Inside the historical setting of ŠRDN – From Bronze and Darkness – #2 Sardinia: tombs, wells and oracles.

Inside the historical setting of ŠRDN – From Bronze and Darkness – #2 Sardinia: tombs, wells and oracles.

The previous article was dedicated to the historical background of ŠRDN – From Bronze and Darkness – forthcoming novel published by Acheron Books and written by myself, Andrea Atzori. We have talked about the nuraghes, the megalithic stone towers built in Sardinia by the Nuragic Civilization during the Bronze Age. I mentioned they are not the only astonishing megalithic monuments on the island. Today I’m going to talk about some of the others.

Domus de Janas, front

Domus de Janas: literally “Fairies’ houses”. The Domus de Janas are the Neolithic heritage of the island. They are ipogeic tombs excavated in the deep of rocky underground and they were built thousands years before the nuraghes. Sardinia counts about two thousand of them, in simple or rather complex structures, and they still largely remain a mystery. Considering the prehistoric period, the biggest lack of knowledge concerns the construction method: the Domus are chambers hand-carved in limestone and trachyte, but sometimes they are linked in real underground dungeons made of dozens of tombs, like in the necropolis of Sant’Andrea Priu.
The Domus had a funerary use strongly connected to the religious view of continuity between temporal life and afterlife, most likely dedicated to The Goddess: the Mediterranean Mother. If for some researchers the Domus reproduce the structures of village sheds, for others they symbolically represent an uterus, where the corpses were laid in a foetal position together with weapons and utensils, ready to be born again. Most likely, they worked more as ossuary, with corpses left outside to have their flesh stripped by birds and be carried inside only after. For local folklore, the Domus have always been considered the houses of fairy witches. And you know, that’s true.

Holy wells: Sardinia counts about forty of them and they are probably the most complex architectures of ancient Western Mediterranean area. They were built mostly in the late Bronze Age together with the most composite nuraghes. The wells have a “truncated cone” underground structure (like a reversed nuraghe, but underground), accessible through a stair. This, from ground level, descends towards the centre for five or six meters of depth until it reaches a pool of spring or rainwater. The ceiling just above the pool usually contains a light-hole. It is astonishing to see how the carved basalt boulders composing walls and steps are perfectly smoothed (on the contrary of those of the nuraghes). The wells were used for water-related rituals, dedicated to The Goddess or to “Maimone”, another major spiritual entity you’ll meet on the novel. In the island, the best-conserved structure is the well of Santa Cristina (later Christianised name), which – more than others – shows the building’s astronomical alignments. The moon, every eighteen and a half years, shines through the ceiling hole and lights the pool, so as the sun does through the stairs every equinox.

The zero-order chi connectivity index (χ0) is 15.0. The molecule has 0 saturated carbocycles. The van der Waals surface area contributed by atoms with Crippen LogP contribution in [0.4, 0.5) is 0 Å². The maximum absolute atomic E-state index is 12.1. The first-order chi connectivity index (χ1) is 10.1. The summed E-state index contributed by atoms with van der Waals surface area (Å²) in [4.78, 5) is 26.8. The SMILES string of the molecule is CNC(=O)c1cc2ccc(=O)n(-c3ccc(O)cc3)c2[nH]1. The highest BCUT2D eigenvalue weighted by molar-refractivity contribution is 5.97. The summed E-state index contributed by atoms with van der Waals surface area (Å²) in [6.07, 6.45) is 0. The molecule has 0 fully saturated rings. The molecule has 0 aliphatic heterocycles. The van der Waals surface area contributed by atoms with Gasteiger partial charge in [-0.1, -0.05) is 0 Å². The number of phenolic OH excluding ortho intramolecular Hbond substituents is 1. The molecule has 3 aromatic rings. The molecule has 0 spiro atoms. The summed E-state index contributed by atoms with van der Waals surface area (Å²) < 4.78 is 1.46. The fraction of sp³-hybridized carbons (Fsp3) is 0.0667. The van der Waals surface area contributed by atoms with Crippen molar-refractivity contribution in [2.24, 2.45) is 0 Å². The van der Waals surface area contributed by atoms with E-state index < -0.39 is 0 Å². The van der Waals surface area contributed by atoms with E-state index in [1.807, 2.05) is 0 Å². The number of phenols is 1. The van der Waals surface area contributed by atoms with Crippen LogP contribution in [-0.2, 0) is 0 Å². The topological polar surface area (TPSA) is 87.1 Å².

Tombs of the giants: theyareanothermysteriouskind of tombs of ancient Sardinia. They were traditionally called as such not for their size but because of the bone rests found inside, which in folklore were thought be the reminders of orks’ meals. The tombs are Nuragic graves of chiefs or whole families, more likely ossuaries, and probably dedicated to The God, bull-shaped male entity, to which the very structure of the building was devoted: the front part is usually half-moon shaped, resembling horns at the centre of which a massive stele dominates the entrance. It is fascinating to notice that Nuragicreligion was very far from polytheism – as common among the other major contemporary civilizations – but rather oriented to a dual cult towards the female and male essence of nature, very close to the believes that European “pagans” will develop in much later stages. In Sardinia, this aspect represented a perfect ground to introduce the Christian trinity and the cult of Mary.

The temple of “Monte d’Accoddi”: Sardiniahoststhe only pyramid of the Western Mediterranean and the only ziggurat of the whole Mediterranean Sea. It was built about one thousand six hundred years before the nuraghes(and their Civilization) and it is one of the most bewildering temples of the island. It consists of three levels over a thirty per thirty-eight meters structure with a forty meters long flight to reach the top. Up there lie the rests of a shed and, at bottom of the stair, lies a sacrificial stone. The temple stands out from the flat horizon of the countryside and all the findings substantiate the possibility that it was the site of an oracle. Monte d’Accoddi is unique, and the mystery of its edification grows thick if we think about its resemblance with the “Anu” ziggurat of the Sumerian city of Uruk.
We stop here, but we get closer to the question: who really were ancient Sardinians? That’s a tricky one. See you the next.
P.S. most of the monuments listed above haven’t got an English page in Wikipedia. If you consider reading ŠRDN – From Bronze and Darkness, then you might directly take into consideration to pay us a visit (sorry Acheron, this was shameless publicity).